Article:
Spotted Redshank

They look a lot easier in the field guide!

Plenty of shorebirds/ waders around. Last few days the main feature of visible migration past the caravan are these pied stunners. Presumably these are heading south, from more northerly breeding grounds such as Scandinavia and Iceland. While their plumage and call is familiar enough. Close inspection reveals a stunningly beautiful species – not to be taken for granted.

Meanwhile…

I was momentarily thrown today by a tringa wader. Bunched up in a group of roosting waders, head tucked in, often largely obscured. Dang! They don’t look like that in the field guide!

In fact I think it’s quite fun and certainly educational to occasionally encounter those waders which you can only see bits of . You think it looks like something different. You might even suspect the identification – but you’re not sure. Can you see enough features to nail it?

Today’s species was the same as the pale bird on the right here (photographed same place, this time last year) – another whose identity had to be teased out:

Left Redshank, centre, Bar-tailed Godwit, right, ‘Nice bird’ – It’s the large pale grey  and white one on the right. It’s a moulting adult….thingy.

And here’s today’s bird: Looks so much easier now in nice photo in which its body is all visible! Can you see it?

and another juvenile  ‘tringa’ which flew in to join the throng- a juvenile Greenshank:

Probably much quicker than me you realised the pale grey wader (on the right) in the top picture was a moulting adult Spotted Redshank. And (in the next photo) the bird toward the left with the fine wavy barring along the flanks is a juvenile Spotted Redshank – from today.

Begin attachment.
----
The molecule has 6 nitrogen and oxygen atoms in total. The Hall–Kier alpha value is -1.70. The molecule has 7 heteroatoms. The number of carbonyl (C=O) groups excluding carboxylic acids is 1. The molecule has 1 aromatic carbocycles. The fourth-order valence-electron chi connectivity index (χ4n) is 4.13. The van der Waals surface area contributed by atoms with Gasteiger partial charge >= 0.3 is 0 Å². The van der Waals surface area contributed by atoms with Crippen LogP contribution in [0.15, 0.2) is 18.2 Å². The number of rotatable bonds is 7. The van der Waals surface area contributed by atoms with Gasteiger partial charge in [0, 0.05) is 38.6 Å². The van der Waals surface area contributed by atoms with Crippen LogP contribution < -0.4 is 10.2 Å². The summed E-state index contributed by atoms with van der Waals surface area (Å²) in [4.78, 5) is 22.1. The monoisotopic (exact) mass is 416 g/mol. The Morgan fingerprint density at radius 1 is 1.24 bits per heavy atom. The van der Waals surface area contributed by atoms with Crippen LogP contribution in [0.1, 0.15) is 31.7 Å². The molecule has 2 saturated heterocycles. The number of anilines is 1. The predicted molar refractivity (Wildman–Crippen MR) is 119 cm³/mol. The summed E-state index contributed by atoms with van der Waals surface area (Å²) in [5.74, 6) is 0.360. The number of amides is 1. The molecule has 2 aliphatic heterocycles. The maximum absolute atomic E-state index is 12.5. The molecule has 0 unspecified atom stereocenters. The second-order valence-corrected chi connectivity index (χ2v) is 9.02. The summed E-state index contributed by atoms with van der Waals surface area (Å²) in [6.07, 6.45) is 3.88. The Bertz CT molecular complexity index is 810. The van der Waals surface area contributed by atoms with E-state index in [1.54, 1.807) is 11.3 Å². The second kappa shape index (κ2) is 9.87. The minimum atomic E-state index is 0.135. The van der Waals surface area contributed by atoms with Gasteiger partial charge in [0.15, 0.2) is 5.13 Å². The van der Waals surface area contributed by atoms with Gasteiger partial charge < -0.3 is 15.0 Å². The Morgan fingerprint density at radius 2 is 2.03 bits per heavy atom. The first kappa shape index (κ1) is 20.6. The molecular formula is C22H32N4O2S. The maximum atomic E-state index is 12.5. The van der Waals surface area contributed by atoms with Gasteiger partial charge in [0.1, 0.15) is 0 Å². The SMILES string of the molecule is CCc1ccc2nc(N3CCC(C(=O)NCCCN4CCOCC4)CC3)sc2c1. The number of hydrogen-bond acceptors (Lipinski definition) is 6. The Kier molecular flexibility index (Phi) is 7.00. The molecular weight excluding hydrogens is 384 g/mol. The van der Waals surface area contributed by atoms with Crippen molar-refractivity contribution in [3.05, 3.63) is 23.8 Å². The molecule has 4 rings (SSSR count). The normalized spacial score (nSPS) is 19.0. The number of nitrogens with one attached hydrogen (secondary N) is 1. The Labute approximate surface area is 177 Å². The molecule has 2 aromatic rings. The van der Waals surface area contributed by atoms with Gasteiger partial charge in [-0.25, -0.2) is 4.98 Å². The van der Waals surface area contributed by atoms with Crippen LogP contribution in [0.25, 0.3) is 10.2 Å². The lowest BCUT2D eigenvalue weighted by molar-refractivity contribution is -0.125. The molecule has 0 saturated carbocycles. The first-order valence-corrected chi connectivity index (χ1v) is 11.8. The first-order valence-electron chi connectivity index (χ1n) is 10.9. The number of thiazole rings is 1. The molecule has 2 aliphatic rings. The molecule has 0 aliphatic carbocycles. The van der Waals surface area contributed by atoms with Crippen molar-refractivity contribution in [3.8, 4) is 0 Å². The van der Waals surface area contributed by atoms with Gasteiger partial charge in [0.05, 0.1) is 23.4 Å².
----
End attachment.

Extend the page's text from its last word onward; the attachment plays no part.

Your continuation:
So here’s one for you


This took me a little longer to nail it. It’s he pale grey bird in the middle (photo below). This is how it looked for a very long time – head never raised. Part of body and legs obscured. turns out when did see it with ‘field guide’ views- we had already come to the correct identification. I think it CAN be identified on these views alone. Have a go!

BTW it was taken on 3rd August 2009 from Chalk Bank Hide, Spurn, East Yorkshire.

4 thoughts on “Spotted Redshank

    1. Martin Garner

      Hi Pim

      Was a Curlew Sandpiper – bit tricky as in ‘winter’ (I guess 2nd cal. year bird) plumage in early August. I had the advantage of field views and not just looking at my bad photos as you have.
      Martin

      Reply
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